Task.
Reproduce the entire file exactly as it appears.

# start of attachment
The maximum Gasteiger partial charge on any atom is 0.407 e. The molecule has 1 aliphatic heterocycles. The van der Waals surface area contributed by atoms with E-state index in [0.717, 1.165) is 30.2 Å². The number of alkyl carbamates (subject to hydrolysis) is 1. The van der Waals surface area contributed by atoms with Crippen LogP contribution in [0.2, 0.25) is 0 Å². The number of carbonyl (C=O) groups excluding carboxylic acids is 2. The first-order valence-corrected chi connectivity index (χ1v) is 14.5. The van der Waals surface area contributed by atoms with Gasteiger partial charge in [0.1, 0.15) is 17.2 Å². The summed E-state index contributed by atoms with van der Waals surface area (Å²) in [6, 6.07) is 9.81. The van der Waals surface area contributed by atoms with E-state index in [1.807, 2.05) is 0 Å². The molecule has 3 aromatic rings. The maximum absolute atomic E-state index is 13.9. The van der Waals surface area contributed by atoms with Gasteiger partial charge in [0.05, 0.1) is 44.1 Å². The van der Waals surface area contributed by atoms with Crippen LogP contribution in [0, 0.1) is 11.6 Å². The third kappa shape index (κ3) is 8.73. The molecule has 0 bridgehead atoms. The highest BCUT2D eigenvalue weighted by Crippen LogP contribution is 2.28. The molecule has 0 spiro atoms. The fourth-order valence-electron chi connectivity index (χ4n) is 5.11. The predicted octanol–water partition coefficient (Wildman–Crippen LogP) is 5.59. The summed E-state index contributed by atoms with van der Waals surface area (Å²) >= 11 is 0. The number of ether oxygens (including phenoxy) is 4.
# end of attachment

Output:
The maximum Gasteiger partial charge on any atom is 0.407 e. The molecule has 1 aliphatic heterocycles. The van der Waals surface area contributed by atoms with E-state index in [0.717, 1.165) is 30.2 Å². The number of alkyl carbamates (subject to hydrolysis) is 1. The van der Waals surface area contributed by atoms with Crippen LogP contribution in [0.2, 0.25) is 0 Å². The number of carbonyl (C=O) groups excluding carboxylic acids is 2. The first-order valence-corrected chi connectivity index (χ1v) is 14.5. The van der Waals surface area contributed by atoms with Gasteiger partial charge in [0.1, 0.15) is 17.2 Å². The summed E-state index contributed by atoms with van der Waals surface area (Å²) in [6, 6.07) is 9.81. The van der Waals surface area contributed by atoms with E-state index in [1.807, 2.05) is 0 Å². The molecule has 3 aromatic rings. The maximum absolute atomic E-state index is 13.9. The van der Waals surface area contributed by atoms with Gasteiger partial charge in [0.05, 0.1) is 44.1 Å². The van der Waals surface area contributed by atoms with Crippen LogP contribution in [0, 0.1) is 11.6 Å². The third kappa shape index (κ3) is 8.73. The molecule has 0 bridgehead atoms. The highest BCUT2D eigenvalue weighted by Crippen LogP contribution is 2.28. The molecule has 0 spiro atoms. The fourth-order valence-electron chi connectivity index (χ4n) is 5.11. The predicted octanol–water partition coefficient (Wildman–Crippen LogP) is 5.59. The summed E-state index contributed by atoms with van der Waals surface area (Å²) >= 11 is 0. The number of ether oxygens (including phenoxy) is 4.